After approaching Helder Navarro on two occasions , the acting president first said that the event had not been officially given to the Dominican Republic, but that the formal application letter was under way because Dominican was the only nation showing interest in organizing the event. And so?  Just by having the US $ 25,000 that was requested, the Dominican president was sure  that the event was his  without undergoing the due process?

The curious thing – and very curious – is that in a second approach, less than 24 hours, Navarro said that Puerto Rico had sent the formal letter showing interest but the answer is not yet sent.  It will be  answered until  the WTPA Executive Council meeting is held (not scheduled yet) ; then the Puerto Rico letter will be processed and answered.

That is, until the day of the host ratification, the WTPA will tell Puerto Rico if it is going to be given a chance to organize the event.

It happens that Puerto Rico  asked WTPA to reconsider the amount of US $ 25,000 because  they think that Puerto Rico has the health and biosafety conditions to organize the qualification tournament, but that the cost for is very high.

“(…) We think that we could be a viable alternative to carry out this event, so we could, in turn, advance the Puerto Rico Open, which we had scheduled for the end of that month and hold all the events that week. Puerto Rico has a strategic position, providing a comfortable trip from most of the countries of the American continent and we also excellent sports infraestructure”.

That said, everybody knows that, even with all the facilities our island has, Puerto Rico has a government in bankruptcy, so they do not have the money to subsidize any event. For these reasons, we would like you to consider our country as the Host for the qualification tournament, but also reconsider the amount and terms requested to organize the event, ”says the official letter signed by the president Elvin Landrau.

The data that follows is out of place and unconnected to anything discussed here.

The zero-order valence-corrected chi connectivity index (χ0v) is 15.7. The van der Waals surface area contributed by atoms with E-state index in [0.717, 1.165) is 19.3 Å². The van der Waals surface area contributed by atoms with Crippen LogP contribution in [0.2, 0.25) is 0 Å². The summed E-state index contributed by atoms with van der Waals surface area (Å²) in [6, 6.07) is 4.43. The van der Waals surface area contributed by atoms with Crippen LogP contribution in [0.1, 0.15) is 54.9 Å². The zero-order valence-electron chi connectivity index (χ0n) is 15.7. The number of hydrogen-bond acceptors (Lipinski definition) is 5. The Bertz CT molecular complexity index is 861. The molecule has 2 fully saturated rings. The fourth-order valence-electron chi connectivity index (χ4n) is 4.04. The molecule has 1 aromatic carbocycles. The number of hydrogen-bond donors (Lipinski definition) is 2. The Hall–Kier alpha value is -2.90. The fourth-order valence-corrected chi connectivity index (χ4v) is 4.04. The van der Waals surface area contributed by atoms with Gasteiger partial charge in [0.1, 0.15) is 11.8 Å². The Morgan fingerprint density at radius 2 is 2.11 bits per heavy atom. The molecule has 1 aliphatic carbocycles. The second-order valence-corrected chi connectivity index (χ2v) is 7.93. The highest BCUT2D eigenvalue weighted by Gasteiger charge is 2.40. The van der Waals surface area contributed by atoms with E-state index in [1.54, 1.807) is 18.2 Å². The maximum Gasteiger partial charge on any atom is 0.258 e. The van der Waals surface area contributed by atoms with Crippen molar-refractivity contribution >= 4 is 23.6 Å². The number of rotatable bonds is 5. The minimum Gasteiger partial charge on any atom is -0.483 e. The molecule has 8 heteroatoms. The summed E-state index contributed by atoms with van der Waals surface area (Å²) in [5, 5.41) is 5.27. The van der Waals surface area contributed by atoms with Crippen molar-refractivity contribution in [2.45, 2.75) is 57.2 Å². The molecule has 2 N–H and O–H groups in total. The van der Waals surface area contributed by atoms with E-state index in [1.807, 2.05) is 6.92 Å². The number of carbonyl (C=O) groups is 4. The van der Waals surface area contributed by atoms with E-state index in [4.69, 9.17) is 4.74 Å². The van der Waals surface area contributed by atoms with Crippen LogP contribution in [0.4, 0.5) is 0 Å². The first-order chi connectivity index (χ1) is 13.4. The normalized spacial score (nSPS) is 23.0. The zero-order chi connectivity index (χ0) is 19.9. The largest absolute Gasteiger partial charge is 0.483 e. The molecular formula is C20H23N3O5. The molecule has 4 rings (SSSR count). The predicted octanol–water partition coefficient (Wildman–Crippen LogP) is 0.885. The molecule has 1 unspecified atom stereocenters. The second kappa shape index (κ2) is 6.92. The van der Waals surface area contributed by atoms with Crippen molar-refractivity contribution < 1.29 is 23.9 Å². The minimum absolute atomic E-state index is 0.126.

The same situation affected Ecuador and Uruguay, which expressed interest in organizing the tournament in a regional meeting, but gave up due to the exorbitant amount requested to be a host.

It seems inconceivable that the simple majority of the WTPA Executive Council gives more value to a junior qualifier tornament  than to the G2 and G1, with prices set by the World Federation.

Helder Navarro said that there are technical criteria that support the decision of the supply and demand law, criteria that some members of the WTPA Executive Council  ignore when they were asked for this editorial. 

The symptoms of the supply and demand law must be kept under constant, meticulous and rigorous monitoring, because it seems that they precede a terrible disease, whose  only cure belong to  those who have money.

What will happen to the countries with no financial resources who will have to pursue  sports results far from home and probably with delegations diminished due to lack of resources? Where is the fair and equitable play that is called for in the much-used Olympic charter? Where is the spirit of developing the región in a integral way? The symptoms sprout, but the good thing about this – as President Navarro said – is that the WTPA Executive Council has time to eliminate this ‘law’. And then eradicating that practice –preferred by the Club of rich countries– now it is time for being consistent with the public and private speech and get to work in the political area for a fair, clean Taekwondo and rescue thousands athlete´s dreams, who are the ones who eventually pay the price.